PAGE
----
The pulley does not really have backlash, it is just the
pin mechanism to disconnect the pulley in order to
run in back gear. Very normal on Atlas.
--Doozer

J Tiers
10-12-2014, 11:27 PM
Well, I was waiting for that thing to jump right off the chuck.

But per the chatter, I didn't hear the traditional screaming chatter, you'd have to look at the cut to see if it is scalloped.

But it is reasonably normal with a tool stuck out that far, to have chatter when the width of the cut is increased, such as when your ten thou cut suddenly gets much wider/deeper after you hit the back of the "pocket" you are cutting. Common with boring bars, and a good reason for having the biggest one that fits in the hole.

As for the stickout, and why I was expecting the part to come off the chuck.....

The ID seems small, the OD large, and you are cutting near the OD. Lots of leverage relative to the "hold". Far better would be the OTHER type jaws, the ones that are stepped down as they go in vs the ones stepped down towards the OD of the chuck. With that type the "hold" is on teh OD of the part.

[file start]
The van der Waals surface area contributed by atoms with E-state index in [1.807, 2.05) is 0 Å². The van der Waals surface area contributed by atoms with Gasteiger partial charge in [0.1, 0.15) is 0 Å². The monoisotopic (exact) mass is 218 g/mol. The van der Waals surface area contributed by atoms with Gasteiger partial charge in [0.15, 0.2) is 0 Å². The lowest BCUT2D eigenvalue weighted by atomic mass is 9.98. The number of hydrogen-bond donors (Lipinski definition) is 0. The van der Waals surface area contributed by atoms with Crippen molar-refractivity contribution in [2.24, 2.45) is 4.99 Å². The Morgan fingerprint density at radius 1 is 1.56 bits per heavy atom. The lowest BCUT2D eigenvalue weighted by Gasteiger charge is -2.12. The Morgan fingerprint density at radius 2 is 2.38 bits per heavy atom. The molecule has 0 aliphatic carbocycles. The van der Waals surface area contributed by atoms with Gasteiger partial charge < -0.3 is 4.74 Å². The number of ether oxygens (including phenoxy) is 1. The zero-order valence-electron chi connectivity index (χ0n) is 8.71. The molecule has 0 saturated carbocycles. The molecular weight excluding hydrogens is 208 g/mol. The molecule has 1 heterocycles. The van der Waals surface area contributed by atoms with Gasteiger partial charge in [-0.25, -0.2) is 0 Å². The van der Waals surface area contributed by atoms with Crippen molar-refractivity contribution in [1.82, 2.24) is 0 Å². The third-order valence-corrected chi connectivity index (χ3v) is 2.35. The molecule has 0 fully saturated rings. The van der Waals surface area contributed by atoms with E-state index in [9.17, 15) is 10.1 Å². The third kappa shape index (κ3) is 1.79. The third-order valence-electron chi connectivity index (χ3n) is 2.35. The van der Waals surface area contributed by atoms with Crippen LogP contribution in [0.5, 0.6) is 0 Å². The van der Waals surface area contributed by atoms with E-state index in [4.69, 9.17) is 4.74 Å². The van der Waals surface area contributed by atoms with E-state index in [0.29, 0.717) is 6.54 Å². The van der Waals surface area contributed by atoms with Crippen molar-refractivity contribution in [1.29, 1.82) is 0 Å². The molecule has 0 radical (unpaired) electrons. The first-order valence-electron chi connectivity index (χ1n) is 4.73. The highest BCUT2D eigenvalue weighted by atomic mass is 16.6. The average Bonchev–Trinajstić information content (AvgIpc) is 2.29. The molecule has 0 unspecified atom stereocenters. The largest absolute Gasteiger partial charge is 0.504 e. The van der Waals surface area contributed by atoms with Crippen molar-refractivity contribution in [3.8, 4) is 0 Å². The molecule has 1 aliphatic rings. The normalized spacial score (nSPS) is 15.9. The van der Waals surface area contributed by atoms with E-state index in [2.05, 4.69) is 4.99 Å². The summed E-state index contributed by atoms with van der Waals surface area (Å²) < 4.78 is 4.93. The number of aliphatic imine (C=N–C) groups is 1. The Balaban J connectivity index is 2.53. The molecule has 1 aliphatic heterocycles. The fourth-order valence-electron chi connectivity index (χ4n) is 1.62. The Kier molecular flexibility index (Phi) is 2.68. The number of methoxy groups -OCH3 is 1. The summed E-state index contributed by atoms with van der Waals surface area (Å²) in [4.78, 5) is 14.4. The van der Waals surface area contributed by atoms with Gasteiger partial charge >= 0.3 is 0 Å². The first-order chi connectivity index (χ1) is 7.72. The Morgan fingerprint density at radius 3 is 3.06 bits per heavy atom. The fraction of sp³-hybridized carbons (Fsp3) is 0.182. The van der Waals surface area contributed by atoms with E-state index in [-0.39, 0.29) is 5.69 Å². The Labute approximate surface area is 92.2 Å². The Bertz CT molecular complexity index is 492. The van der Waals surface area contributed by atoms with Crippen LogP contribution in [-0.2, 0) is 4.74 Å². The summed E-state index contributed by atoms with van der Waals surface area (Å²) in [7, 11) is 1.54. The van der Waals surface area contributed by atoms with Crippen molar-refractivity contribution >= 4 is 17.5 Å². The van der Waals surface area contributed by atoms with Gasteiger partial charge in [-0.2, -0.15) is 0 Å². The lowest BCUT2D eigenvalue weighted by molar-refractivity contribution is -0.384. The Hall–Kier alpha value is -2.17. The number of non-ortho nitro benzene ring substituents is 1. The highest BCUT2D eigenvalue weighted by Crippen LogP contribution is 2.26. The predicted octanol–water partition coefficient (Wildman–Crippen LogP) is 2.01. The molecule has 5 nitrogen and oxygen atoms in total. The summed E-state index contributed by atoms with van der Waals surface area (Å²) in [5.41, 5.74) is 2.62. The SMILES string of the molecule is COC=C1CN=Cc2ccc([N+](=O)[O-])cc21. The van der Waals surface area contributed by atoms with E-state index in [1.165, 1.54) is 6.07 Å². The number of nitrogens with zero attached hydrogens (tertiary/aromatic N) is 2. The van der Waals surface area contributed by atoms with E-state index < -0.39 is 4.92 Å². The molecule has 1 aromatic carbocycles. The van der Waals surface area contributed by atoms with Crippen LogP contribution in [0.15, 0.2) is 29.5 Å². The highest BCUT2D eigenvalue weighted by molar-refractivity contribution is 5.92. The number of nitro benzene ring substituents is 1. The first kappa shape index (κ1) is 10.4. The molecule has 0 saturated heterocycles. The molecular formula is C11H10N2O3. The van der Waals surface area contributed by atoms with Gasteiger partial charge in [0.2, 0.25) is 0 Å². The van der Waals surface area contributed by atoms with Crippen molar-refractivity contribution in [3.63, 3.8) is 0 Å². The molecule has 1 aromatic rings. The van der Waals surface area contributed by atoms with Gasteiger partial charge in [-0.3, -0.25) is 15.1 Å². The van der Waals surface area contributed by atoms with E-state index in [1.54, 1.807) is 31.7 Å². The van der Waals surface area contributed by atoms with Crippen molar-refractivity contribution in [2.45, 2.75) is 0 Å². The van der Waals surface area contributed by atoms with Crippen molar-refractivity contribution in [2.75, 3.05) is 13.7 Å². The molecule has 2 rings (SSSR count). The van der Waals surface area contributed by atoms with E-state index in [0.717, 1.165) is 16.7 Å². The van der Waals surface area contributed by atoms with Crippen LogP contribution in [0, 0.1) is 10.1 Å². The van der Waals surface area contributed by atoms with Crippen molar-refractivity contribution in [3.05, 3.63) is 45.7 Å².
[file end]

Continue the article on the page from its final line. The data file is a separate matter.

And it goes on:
The term "stickout" has a lot of meanings. The two I like best are:

1) distance out on the part from the chuck, vs diameter of the part. After 3 or 4 diameters it gets to being a bit iffy. For larger diameters , it really should be the distance from the nose bearing of the spindle to the end of the work. It's the unsupported length of the part, vs diameter. I include the chuck when the part is larger than the spindle diameter, because teh spindle is more likely to be sprung by the work.

2) the distance out on the work vs the diameter of the "hold" you have on it. This is the same as #1 for holding on the OD of the part, but is far more descriptive of the situation for parts where the "hold" is on the ID of the part, as in your case.